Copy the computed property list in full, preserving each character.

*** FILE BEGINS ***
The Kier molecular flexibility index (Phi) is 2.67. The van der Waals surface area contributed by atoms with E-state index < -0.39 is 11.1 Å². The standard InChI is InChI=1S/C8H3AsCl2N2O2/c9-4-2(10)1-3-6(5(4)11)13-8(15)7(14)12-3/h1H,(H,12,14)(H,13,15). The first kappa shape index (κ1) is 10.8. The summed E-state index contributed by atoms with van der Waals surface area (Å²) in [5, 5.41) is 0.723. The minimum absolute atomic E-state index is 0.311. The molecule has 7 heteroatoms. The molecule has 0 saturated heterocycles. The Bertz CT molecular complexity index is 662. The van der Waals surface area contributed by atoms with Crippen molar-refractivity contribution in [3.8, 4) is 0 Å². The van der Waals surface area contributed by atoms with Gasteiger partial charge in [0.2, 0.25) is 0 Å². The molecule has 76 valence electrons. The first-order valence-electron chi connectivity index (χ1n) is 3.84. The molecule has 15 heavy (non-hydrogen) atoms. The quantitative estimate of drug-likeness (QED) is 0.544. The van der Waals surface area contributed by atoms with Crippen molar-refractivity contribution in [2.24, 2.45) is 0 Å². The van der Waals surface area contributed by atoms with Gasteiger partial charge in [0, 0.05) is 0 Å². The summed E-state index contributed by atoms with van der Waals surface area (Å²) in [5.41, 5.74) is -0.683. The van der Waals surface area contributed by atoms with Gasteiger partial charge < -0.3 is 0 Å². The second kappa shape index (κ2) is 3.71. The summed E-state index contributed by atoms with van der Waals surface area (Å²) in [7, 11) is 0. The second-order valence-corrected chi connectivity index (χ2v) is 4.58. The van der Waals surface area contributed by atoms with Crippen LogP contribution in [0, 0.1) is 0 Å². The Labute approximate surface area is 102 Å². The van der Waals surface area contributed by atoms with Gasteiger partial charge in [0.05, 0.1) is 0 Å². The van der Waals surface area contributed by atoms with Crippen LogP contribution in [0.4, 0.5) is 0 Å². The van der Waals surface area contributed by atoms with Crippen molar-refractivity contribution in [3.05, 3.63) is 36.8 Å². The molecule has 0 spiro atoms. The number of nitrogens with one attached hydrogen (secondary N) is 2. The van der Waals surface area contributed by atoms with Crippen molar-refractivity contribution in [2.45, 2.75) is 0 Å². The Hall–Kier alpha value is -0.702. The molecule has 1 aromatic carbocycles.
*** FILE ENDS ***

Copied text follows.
The Kier molecular flexibility index (Phi) is 2.67. The van der Waals surface area contributed by atoms with E-state index < -0.39 is 11.1 Å². The standard InChI is InChI=1S/C8H3AsCl2N2O2/c9-4-2(10)1-3-6(5(4)11)13-8(15)7(14)12-3/h1H,(H,12,14)(H,13,15). The first kappa shape index (κ1) is 10.8. The summed E-state index contributed by atoms with van der Waals surface area (Å²) in [5, 5.41) is 0.723. The minimum absolute atomic E-state index is 0.311. The molecule has 7 heteroatoms. The molecule has 0 saturated heterocycles. The Bertz CT molecular complexity index is 662. The van der Waals surface area contributed by atoms with Crippen molar-refractivity contribution in [3.8, 4) is 0 Å². The van der Waals surface area contributed by atoms with Gasteiger partial charge in [0.2, 0.25) is 0 Å². The molecule has 76 valence electrons. The first-order valence-electron chi connectivity index (χ1n) is 3.84. The molecule has 15 heavy (non-hydrogen) atoms. The quantitative estimate of drug-likeness (QED) is 0.544. The van der Waals surface area contributed by atoms with Crippen molar-refractivity contribution in [2.24, 2.45) is 0 Å². The van der Waals surface area contributed by atoms with Gasteiger partial charge in [0, 0.05) is 0 Å². The summed E-state index contributed by atoms with van der Waals surface area (Å²) in [5.41, 5.74) is -0.683. The van der Waals surface area contributed by atoms with Gasteiger partial charge < -0.3 is 0 Å². The second kappa shape index (κ2) is 3.71. The summed E-state index contributed by atoms with van der Waals surface area (Å²) in [7, 11) is 0. The second-order valence-corrected chi connectivity index (χ2v) is 4.58. The van der Waals surface area contributed by atoms with Crippen LogP contribution in [0, 0.1) is 0 Å². The Labute approximate surface area is 102 Å². The van der Waals surface area contributed by atoms with Gasteiger partial charge in [0.05, 0.1) is 0 Å². The van der Waals surface area contributed by atoms with Crippen LogP contribution in [0.4, 0.5) is 0 Å². The van der Waals surface area contributed by atoms with Crippen molar-refractivity contribution in [3.05, 3.63) is 36.8 Å². The molecule has 0 spiro atoms. The number of nitrogens with one attached hydrogen (secondary N) is 2. The van der Waals surface area contributed by atoms with Crippen molar-refractivity contribution in [2.45, 2.75) is 0 Å². The Hall–Kier alpha value is -0.702. The molecule has 1 aromatic carbocycles.